I will not longer occupy your time, except to speak, by way of encouragement, of what has been done in this direction in
former times. Many a society now flourishing, and exerting a vast influence for good, owes its existence to the fact, that at its start, when a few earnest ones were struggling in vain to make a stand for the cause, the needed aid came to them from the prosperous churches of our faith. Need I remind you of the most conspicuous illustration of this in that well-known society in the West, - we can hardly believe now that it ever was a “ feeble church," — whose munificent bounties in aid of every generous cause, whose earnest piety (recognized by Christians of every name), and whose noble labors (never ceasing, though more noticed when, as now, they are made for the nation's need), have made it indeed a “light” that is “on a candlestick," a
the West, of the excellence of the Unitarian faith? Who knows but that many of the societies that are now calling on us for aid may have the germs of a life like that? Some of them
- like that one whose piteous appeal in the last “Monthly Journal” has, I hope, reached many a heart — are only asking for the gift of a few liberal books, such as many of us have laid away upon our shelves. Shall their entreaties be denied ?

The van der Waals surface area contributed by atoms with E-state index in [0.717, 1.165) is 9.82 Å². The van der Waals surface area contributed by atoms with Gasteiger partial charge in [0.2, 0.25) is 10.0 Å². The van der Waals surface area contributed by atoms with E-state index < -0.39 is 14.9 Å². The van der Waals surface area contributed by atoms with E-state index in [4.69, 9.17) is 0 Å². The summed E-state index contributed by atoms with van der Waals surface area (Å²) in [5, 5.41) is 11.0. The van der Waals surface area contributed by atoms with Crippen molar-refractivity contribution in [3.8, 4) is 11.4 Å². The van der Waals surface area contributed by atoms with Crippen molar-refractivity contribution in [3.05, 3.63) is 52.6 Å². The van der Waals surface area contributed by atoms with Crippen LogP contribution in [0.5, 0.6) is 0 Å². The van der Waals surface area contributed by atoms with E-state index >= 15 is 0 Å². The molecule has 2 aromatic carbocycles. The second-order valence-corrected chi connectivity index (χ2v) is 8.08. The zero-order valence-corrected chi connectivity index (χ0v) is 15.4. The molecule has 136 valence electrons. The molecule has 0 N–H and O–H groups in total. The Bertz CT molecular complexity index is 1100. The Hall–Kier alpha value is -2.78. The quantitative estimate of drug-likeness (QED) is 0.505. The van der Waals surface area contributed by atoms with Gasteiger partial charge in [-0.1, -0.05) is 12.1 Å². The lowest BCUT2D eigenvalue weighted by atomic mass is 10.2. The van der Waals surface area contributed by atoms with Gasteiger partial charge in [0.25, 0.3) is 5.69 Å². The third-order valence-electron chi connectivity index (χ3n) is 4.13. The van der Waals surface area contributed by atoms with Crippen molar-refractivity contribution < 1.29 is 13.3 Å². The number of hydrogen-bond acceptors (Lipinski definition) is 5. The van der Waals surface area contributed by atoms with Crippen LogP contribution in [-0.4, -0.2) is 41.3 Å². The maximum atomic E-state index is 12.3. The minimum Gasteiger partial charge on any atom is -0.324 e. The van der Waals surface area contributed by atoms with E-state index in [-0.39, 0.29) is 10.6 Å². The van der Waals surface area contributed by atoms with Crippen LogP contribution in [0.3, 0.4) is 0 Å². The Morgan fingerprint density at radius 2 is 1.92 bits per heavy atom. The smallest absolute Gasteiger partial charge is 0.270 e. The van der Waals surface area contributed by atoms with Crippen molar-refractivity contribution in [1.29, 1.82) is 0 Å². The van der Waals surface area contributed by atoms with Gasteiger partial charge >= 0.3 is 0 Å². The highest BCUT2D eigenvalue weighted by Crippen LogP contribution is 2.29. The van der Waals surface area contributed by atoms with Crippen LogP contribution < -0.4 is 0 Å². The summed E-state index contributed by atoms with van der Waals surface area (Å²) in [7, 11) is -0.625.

All honor to this city, that, through its churches and its individuals, it has done so much for this most worthy cause! This city has been styled our “Antioch,” because, as they “were called Christians first at Antioch," so this is the baptismal place of our American Unitarian Church. But there are other reasons to justify the name. That ancient capital has yet more to make its memory sacred in the fact that it furnished the first instance on record of a contribution to a feeble society; the Christians there sending money by Paul and Barnabas to the needy Jerusalem church. And in later years, true to its character of ministering to the cause which it cradled at the first, when the growing capital, and seat of empire, Constantinople, then in full tide of prosperity, was calling out for some one to its vacant bishopric, -- a feeble church, from the very opulence and mighty energy of life in that luxurious city, creating an intensity of need, calling out for some one who could stem the current of worldliness, and seoure for religion its proper care, - Antioch sent the idol of her people, Chrysostom, the golden-mouthed, to the Golden Horn. So will it ever be to our“ Antioch” her greatest claim to grateful remembrance, that she has ever been ready to give from her abundance to the support of the cause which is so largely identified with her name. Sometimes she has given money to help the “poor saints of” some “Jerusalem ;” and when, from the Constantinople of our Republic, sitting in queenly robes of opulence, the mistress of the Pacific coast, came the cry, that they, too, were a “ feeble church," because no one could be found equal to the opportunity which their position afforded, she sent her Chrysostom to the Golden Gate.